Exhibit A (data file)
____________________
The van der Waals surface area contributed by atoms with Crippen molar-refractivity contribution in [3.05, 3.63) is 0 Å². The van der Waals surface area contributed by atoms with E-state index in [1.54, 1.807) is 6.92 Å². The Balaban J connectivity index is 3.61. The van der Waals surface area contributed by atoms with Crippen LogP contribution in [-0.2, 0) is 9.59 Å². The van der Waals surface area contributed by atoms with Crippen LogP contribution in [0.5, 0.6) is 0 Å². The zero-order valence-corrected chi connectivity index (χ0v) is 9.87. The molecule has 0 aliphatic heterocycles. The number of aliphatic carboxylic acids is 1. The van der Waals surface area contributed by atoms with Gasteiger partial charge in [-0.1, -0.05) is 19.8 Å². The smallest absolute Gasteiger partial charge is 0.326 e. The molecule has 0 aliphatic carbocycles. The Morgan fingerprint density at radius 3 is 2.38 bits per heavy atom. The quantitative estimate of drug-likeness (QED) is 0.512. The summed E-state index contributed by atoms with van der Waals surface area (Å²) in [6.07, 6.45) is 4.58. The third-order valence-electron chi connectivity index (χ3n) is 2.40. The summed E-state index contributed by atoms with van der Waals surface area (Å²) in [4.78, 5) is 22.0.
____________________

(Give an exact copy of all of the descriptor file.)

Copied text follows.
The van der Waals surface area contributed by atoms with Crippen molar-refractivity contribution in [3.05, 3.63) is 0 Å². The van der Waals surface area contributed by atoms with E-state index in [1.54, 1.807) is 6.92 Å². The Balaban J connectivity index is 3.61. The van der Waals surface area contributed by atoms with Crippen LogP contribution in [-0.2, 0) is 9.59 Å². The van der Waals surface area contributed by atoms with Crippen LogP contribution in [0.5, 0.6) is 0 Å². The zero-order valence-corrected chi connectivity index (χ0v) is 9.87. The molecule has 0 aliphatic heterocycles. The number of aliphatic carboxylic acids is 1. The van der Waals surface area contributed by atoms with Gasteiger partial charge in [-0.1, -0.05) is 19.8 Å². The smallest absolute Gasteiger partial charge is 0.326 e. The molecule has 0 aliphatic carbocycles. The Morgan fingerprint density at radius 3 is 2.38 bits per heavy atom. The quantitative estimate of drug-likeness (QED) is 0.512. The summed E-state index contributed by atoms with van der Waals surface area (Å²) in [6.07, 6.45) is 4.58. The third-order valence-electron chi connectivity index (χ3n) is 2.40. The summed E-state index contributed by atoms with van der Waals surface area (Å²) in [4.78, 5) is 22.0.